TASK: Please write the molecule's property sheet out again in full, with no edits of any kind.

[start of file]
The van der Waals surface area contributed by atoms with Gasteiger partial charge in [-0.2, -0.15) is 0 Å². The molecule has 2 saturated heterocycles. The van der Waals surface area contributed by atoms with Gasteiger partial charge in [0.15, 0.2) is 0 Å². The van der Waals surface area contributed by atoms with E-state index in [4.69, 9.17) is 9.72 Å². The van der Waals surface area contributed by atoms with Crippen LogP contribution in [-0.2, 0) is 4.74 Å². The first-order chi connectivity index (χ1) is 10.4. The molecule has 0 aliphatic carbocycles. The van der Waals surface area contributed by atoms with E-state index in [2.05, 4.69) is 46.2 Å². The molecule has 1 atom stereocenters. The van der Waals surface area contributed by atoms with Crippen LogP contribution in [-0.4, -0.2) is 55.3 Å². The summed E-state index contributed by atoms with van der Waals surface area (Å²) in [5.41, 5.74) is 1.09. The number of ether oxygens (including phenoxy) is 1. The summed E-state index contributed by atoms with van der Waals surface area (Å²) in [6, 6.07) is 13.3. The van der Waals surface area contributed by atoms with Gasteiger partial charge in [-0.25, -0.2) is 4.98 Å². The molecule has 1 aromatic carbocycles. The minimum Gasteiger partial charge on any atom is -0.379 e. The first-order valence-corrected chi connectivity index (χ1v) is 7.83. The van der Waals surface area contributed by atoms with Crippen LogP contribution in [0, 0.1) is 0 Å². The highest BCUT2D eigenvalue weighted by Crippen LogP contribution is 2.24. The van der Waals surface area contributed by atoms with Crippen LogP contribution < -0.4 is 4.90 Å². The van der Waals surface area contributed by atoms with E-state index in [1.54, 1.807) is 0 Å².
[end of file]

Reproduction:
The van der Waals surface area contributed by atoms with Gasteiger partial charge in [-0.2, -0.15) is 0 Å². The molecule has 2 saturated heterocycles. The van der Waals surface area contributed by atoms with Gasteiger partial charge in [0.15, 0.2) is 0 Å². The van der Waals surface area contributed by atoms with E-state index in [4.69, 9.17) is 9.72 Å². The van der Waals surface area contributed by atoms with Crippen LogP contribution in [-0.2, 0) is 4.74 Å². The first-order chi connectivity index (χ1) is 10.4. The molecule has 0 aliphatic carbocycles. The van der Waals surface area contributed by atoms with E-state index in [2.05, 4.69) is 46.2 Å². The molecule has 1 atom stereocenters. The van der Waals surface area contributed by atoms with Crippen LogP contribution in [-0.4, -0.2) is 55.3 Å². The summed E-state index contributed by atoms with van der Waals surface area (Å²) in [5.41, 5.74) is 1.09. The number of ether oxygens (including phenoxy) is 1. The summed E-state index contributed by atoms with van der Waals surface area (Å²) in [6, 6.07) is 13.3. The van der Waals surface area contributed by atoms with Gasteiger partial charge in [-0.25, -0.2) is 4.98 Å². The molecule has 1 aromatic carbocycles. The minimum Gasteiger partial charge on any atom is -0.379 e. The first-order valence-corrected chi connectivity index (χ1v) is 7.83. The van der Waals surface area contributed by atoms with Crippen LogP contribution in [0, 0.1) is 0 Å². The highest BCUT2D eigenvalue weighted by Crippen LogP contribution is 2.24. The van der Waals surface area contributed by atoms with Crippen LogP contribution < -0.4 is 4.90 Å². The van der Waals surface area contributed by atoms with E-state index in [1.54, 1.807) is 0 Å².